Just Merveilleux

Life at № 42

The Body Swap Films- and I.

Freakyfriday1976

That’s how the past nine months have felt, like I woke up in a different body. It wasn’t just moving to another house, every aspect of life is so very different. Sounds, smells, food, the landscape. Had we not sold the furniture, there would at least be more of an air of familiarity. There was something comforting and homely about the small tear on the leather sofa into which I used to stick my little finger. There was a certain charm to the chandelier in the cupola room on which only eight of the twelve lights worked.

In this new life everything works. All the furniture is in perfect condition. The oven doesn’t sound like an aeroplane. The Louis XV chandelier has been re-wired and was put up a few days ago 1450 km away from its previous home.

I’m still trying to discover who this new person is, what he does. Being on a hamster wheel was tough but gave me purpose. I had to make X per year. I was expected to go to X events. I hosted X events. I knew that to keep the house going/presentable I had to do X. I didn’t have a single moment to spare.

Now I get up sometimes and just sit in one room, then in another. Then I take a walk in the garden. Then I sit down again inside. Then I work a bit. Then I repeat the process. It’s so odd not to have the pressure. I’ve never lived this way before.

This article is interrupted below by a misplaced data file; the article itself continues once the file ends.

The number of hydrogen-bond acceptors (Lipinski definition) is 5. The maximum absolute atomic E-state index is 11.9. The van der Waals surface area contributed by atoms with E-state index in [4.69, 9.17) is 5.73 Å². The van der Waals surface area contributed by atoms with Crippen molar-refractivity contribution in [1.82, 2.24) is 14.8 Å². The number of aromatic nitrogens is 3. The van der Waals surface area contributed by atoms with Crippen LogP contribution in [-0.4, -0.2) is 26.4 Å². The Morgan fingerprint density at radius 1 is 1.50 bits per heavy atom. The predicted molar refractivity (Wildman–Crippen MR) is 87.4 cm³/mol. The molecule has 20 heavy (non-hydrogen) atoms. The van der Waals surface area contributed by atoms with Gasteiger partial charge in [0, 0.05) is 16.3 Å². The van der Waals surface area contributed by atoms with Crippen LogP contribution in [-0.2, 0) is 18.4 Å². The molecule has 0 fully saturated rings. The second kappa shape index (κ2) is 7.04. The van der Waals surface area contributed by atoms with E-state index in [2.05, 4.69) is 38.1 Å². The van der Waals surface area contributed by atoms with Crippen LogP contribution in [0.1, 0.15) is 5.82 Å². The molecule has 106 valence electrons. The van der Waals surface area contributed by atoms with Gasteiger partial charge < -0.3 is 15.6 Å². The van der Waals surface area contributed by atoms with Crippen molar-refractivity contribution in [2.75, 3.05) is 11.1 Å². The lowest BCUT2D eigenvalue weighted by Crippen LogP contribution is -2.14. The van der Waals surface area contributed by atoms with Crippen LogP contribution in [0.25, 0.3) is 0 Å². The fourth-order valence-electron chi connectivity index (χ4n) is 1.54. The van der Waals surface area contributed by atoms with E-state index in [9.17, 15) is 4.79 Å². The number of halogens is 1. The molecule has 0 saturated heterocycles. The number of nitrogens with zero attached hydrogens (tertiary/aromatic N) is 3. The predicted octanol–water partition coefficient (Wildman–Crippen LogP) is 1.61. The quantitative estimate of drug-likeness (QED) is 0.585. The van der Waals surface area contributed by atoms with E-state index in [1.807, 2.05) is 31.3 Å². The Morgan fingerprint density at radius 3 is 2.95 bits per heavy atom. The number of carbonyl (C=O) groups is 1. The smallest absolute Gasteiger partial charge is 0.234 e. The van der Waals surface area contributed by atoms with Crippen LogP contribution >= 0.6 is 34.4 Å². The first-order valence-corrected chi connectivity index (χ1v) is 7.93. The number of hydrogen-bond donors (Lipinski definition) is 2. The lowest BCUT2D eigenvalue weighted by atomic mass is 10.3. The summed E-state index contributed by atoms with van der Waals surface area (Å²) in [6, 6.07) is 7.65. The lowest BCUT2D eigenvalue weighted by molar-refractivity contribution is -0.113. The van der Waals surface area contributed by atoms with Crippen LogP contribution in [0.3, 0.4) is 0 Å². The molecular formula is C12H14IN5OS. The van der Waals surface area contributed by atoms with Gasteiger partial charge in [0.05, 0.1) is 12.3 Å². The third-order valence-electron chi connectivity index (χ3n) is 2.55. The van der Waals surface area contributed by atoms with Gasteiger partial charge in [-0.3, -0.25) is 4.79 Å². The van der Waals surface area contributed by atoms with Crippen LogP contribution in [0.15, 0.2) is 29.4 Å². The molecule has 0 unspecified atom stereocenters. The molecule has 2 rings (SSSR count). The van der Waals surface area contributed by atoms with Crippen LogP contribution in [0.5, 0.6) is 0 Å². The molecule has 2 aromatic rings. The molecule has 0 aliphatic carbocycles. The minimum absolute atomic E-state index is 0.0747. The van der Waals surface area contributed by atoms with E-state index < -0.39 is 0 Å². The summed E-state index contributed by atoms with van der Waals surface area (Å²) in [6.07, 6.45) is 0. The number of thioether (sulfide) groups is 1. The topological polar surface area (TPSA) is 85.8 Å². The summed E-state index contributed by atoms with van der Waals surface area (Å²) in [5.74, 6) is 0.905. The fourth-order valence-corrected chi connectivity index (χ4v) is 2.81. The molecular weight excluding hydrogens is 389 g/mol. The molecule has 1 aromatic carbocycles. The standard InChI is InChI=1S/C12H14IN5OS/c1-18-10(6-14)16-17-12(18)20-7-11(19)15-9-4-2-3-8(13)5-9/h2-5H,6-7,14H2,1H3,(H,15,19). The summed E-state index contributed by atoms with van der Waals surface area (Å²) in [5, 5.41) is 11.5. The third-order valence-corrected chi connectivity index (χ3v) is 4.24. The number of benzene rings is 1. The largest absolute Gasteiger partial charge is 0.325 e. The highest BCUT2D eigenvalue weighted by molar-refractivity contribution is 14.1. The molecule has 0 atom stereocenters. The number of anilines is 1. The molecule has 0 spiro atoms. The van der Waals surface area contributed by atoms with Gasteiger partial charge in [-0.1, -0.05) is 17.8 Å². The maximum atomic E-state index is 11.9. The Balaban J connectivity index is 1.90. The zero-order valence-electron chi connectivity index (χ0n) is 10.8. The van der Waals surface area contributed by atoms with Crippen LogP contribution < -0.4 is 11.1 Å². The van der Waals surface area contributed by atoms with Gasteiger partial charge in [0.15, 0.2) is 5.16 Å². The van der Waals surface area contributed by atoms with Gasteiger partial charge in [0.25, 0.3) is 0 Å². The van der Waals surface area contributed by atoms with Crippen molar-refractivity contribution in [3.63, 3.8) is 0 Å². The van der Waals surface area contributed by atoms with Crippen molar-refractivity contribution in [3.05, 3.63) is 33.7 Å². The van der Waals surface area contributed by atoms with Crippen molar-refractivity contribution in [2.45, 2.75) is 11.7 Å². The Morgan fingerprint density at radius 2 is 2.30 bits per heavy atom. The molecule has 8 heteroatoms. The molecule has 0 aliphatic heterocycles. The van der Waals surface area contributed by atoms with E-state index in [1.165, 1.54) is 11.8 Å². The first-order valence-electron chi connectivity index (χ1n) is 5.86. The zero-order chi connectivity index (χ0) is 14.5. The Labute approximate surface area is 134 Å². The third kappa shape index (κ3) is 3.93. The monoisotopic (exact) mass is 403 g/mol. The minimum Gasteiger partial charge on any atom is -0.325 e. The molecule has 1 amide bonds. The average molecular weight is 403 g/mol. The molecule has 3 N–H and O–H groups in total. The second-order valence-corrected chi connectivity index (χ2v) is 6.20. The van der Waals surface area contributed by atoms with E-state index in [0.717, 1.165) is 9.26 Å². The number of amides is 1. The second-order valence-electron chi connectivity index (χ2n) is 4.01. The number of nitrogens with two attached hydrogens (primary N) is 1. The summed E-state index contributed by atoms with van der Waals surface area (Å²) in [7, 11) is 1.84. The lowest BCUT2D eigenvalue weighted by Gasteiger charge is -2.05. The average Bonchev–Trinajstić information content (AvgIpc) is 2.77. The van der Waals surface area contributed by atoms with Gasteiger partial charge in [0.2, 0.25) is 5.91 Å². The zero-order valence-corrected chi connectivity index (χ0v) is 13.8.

I suppose little by little this feeling will go away. That as the house is more done, it’ll feel more like this is my life. The other night I woke up and in a state of grogginess thought “What in the world is going on? Where am I? It wasn’t my bed, my bedroom, my anything. Then it all came back to me. I’m not that guy in Southern Spain anymore. I don’t go out for tapas every week. I don’t buy the Navarra wine. I don’t get annoyed by the summer tourists from Madrid. There are no summer tourists from Madrid. I don’t get invited out to lunch all the time. Lots of I don’ts.

Figuring out the I do’s is less straightforward than I imagined.

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29 comments on “The Body Swap Films- and I.

  1. Godless Cranium
    August 23, 2015

    Moving can be quite a shock. We’re creatures of habit. I hope you get things organized quickly and make new memories in your new place.

    Like

    • Mr. Merveilleux
      August 23, 2015

      Thanks. I’m sure you’re right. We’ve only been here since March. Hopefully by next March I’ll be able to wake up and know where I am 🙂

      Liked by 1 person

  2. myatheistlife
    August 23, 2015

    Great post. The Do’s are complicated… Great line

    Like

    • Mr. Merveilleux
      August 23, 2015

      It’s true. In general people don’t think about it because they confront life in a reactive way, in the first person. In reality we’re just millions of decisions. The decision to be patient, the decision to dress a certain way as to be perceived a certain way. The decision to use a certain tone of voice.
      Suddenly I’m at a point where reactive living is no longer on the cards. I can make choices without constraints. It’s almost frightening.

      Liked by 2 people

      • myatheistlife
        August 23, 2015